OP-ED: Keeping us safe from mythic illegal voters
In the 28 months since the Supreme Court decided a key provision of the 1965 Voting Rights Act was no longer necessary, several states have confirmed critics' warnings that the decision would prompt new efforts to curb voting, especially by minorities the law sought to protect.
In Texas, officials put a strict voter ID law into effect the very day the court ruled. It remains under legal challenge after an appeals court ruling it discriminates against minorities. In North Carolina, a new law reduced early voting and eliminated a program encouraging 18-year-olds to register.
But a ham-handed move by Alabama officials recently made the case better than can all the lawyers in the world.
Citing budgetary reasons, they closed 31 motor vehicles offices, the main place to obtain the drivers' licenses used as voter IDs, including those in every county where blacks comprise more than 75 percent of registered voters. The action sparked such a backlash, Gov. Robert Bentley backtracked — though minimally — by reopening the offices one day a month.
Texas, North Carolina and Alabama are not alone. Since 2011, 21 states have tightened voting restrictions, all but one with Republican governors or legislators. They include nine of the 11 Southern states, where increased minority voting in 2008 and 2012 either helped Barack Obama win the presidency or increased Democratic chances in states that had been voting Republican.
Other states have taken different steps to change voting procedures. Oregon and California, which vote mainly Democratic, made it easier for unregistered voters to vote by adopting laws that automatically register citizens when they get or renew their driver's licenses or state identification cards.
This difference underscores the degree to which voting laws have become a partisan issue, in contrast to the bipartisan majorities that initially passed the Voting Rights Act and supported its renewal as recently as 2006. It will be a major difference between next year's presidential nominees.
Republicans are trying to make voting harder, establishing tests beyond citizenship and residence that would reduce participation by minorities and younger voters more likely to vote Democratic. Their motivation, they say, is to prevent voter fraud, despite minimal evidence it's a problem.
And GOP lawmakers — backed by the party's presidential candidates — have refused to join Democrats in supporting efforts to restore the Justice Department's authority with updated criteria to review in advance proposed voting law changes in states with a history of discrimination. That's the provision the Supreme Court invalidated.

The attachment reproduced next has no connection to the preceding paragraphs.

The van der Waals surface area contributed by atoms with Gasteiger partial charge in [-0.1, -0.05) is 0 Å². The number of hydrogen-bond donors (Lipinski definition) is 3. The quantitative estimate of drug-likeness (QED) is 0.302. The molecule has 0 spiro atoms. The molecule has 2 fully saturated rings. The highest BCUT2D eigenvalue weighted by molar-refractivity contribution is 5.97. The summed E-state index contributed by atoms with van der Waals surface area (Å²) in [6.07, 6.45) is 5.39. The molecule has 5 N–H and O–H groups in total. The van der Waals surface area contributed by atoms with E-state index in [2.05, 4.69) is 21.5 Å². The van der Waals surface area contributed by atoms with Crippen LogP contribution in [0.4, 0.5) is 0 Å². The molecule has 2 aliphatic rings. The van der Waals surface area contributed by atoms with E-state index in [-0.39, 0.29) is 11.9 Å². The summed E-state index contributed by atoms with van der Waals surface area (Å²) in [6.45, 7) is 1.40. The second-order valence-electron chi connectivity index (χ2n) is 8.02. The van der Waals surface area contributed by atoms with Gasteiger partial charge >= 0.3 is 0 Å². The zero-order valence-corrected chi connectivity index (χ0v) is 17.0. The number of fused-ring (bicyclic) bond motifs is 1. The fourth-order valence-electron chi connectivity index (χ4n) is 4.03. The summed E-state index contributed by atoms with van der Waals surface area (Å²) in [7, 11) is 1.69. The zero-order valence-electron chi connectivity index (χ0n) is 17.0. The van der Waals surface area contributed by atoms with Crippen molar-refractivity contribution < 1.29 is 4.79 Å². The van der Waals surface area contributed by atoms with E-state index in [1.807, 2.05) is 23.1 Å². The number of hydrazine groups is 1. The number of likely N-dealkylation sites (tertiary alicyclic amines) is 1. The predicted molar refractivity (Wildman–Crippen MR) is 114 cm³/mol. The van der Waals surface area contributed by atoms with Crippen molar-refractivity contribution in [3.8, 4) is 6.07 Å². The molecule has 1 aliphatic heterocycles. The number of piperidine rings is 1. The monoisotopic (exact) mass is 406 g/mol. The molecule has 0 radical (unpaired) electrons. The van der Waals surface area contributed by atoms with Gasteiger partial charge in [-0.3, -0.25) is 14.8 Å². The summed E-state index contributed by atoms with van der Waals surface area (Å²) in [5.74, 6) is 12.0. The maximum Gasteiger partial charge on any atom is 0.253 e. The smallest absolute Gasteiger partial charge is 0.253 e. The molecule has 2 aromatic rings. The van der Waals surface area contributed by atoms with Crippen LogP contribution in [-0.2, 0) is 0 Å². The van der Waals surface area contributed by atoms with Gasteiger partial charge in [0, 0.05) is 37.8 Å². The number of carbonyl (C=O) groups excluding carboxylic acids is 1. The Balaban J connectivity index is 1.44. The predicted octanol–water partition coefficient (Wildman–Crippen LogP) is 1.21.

So far, GOP efforts are succeeding. A study by four liberal-leaning groups showed voter turnout dropped between 2010 and 2014 in four of five Southern states, "likely due, at least in part, to these laws making it harder to vote in 2014."
In North Carolina, where several restrictions took effect in 2014, exit polls showed the ratio of white voters to black voters was 74-21, compared with 70-23 in 2012, a small but significant shift in a closely contested state.
Democrats, meanwhile, want to encourage larger turnouts, at least partially because they think that will mean increased voting by Democratic-leaning groups, such as younger voters and minorities.
But voting should not be a partisan issue. After all, what is a more basic aspect of democracy than encouraging the greatest possible participation by its citizens?
Unsurprisingly, much of the restrictive effort is in the South, where a history of limiting voting on racial grounds was why many states there were singled out by the 1965 law's requirement for Justice Department pre-clearance of voting law changes. As a young reporter in New Orleans before its enactment, I covered many federal court suits against white local voter registrars who had used various means to discourage blacks from voting.
And in Texas, it took a landmark Supreme Court case a generation earlier to end the white-only Democratic primary.
Meanwhile, advocates of stricter voting standards keep looking for examples of voter fraud.
In Kansas, Republican Secretary of State Kris Kobach told Congress the problem of illegal voting by illegal immigrants and other non-citizens "is a massive one nationwide" that he has "seen firsthand in Kansas." Last week he filed criminal charges against three people accused of voting both there and in a neighboring state.
All three were elderly Republicans — and citizens.
— Carl P. Leubsdorf is the former Washington bureau chief of the Dallas Morning News. Readers may email him at firstname.lastname@example.org.